2. Flourish in a new environment
Leaving familiar surroundings opens doors to new experiences. Embrace the change of the company culture and soak up new impulses. It might be tough in the beginning to get used to an unknown territory, but the experiences you will make and the knowledge that you gain is invaluable. Depending on how big your move is, you might find yourself dealing with completely different issues than before, you need to apply other collaboration models than you were used to and the known practices suddenly won´t work anymore. Those situations are the experiences that will let you grow and become better in your role as a product professional.
3. You grow your network
Having a strong network is key if you want to move up the career ladder. Therefore, leaving the current company will extend your network automatically as you meet new teammates and colleagues that add value to your already established connections. You will get inspired by new colleagues, will benefit by learning from them and discover new ways of thinking. Always keep in mind that those people might leave the company too at some point, and are then a highly valuable contact for you. They can introduce you to important people within other companies or maybe even hire you straight away. Read more about the importance of key personalities in your network here.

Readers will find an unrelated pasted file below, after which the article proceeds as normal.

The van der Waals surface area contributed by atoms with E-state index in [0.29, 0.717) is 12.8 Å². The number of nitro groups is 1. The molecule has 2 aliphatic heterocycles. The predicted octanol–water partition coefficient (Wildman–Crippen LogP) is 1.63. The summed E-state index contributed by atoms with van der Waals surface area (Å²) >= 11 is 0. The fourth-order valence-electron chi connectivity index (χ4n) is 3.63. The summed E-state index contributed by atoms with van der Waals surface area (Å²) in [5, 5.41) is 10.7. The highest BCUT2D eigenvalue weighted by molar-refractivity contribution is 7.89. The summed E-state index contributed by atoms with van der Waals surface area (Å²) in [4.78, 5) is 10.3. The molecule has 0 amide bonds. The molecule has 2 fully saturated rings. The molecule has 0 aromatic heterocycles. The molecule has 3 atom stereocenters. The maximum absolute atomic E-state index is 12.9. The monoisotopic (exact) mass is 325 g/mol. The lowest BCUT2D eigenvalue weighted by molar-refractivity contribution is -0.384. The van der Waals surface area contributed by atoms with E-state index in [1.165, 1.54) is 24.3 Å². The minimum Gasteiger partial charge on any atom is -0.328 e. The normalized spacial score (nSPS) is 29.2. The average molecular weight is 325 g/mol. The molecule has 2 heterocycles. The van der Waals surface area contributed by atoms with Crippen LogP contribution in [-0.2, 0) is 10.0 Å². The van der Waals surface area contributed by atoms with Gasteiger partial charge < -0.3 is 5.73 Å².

4. Place your superpower
When changing the company you can be certain that you have been hired for a good reason. You have been selected because you bring value to the company in a specific way. Leverage it, position yourself! Be the expert for a special topic, bring in your knowledge from your previous position, show your superpower. Starting a new job is always a greenfield approach to a certain extent. Use this unique situation for your own good.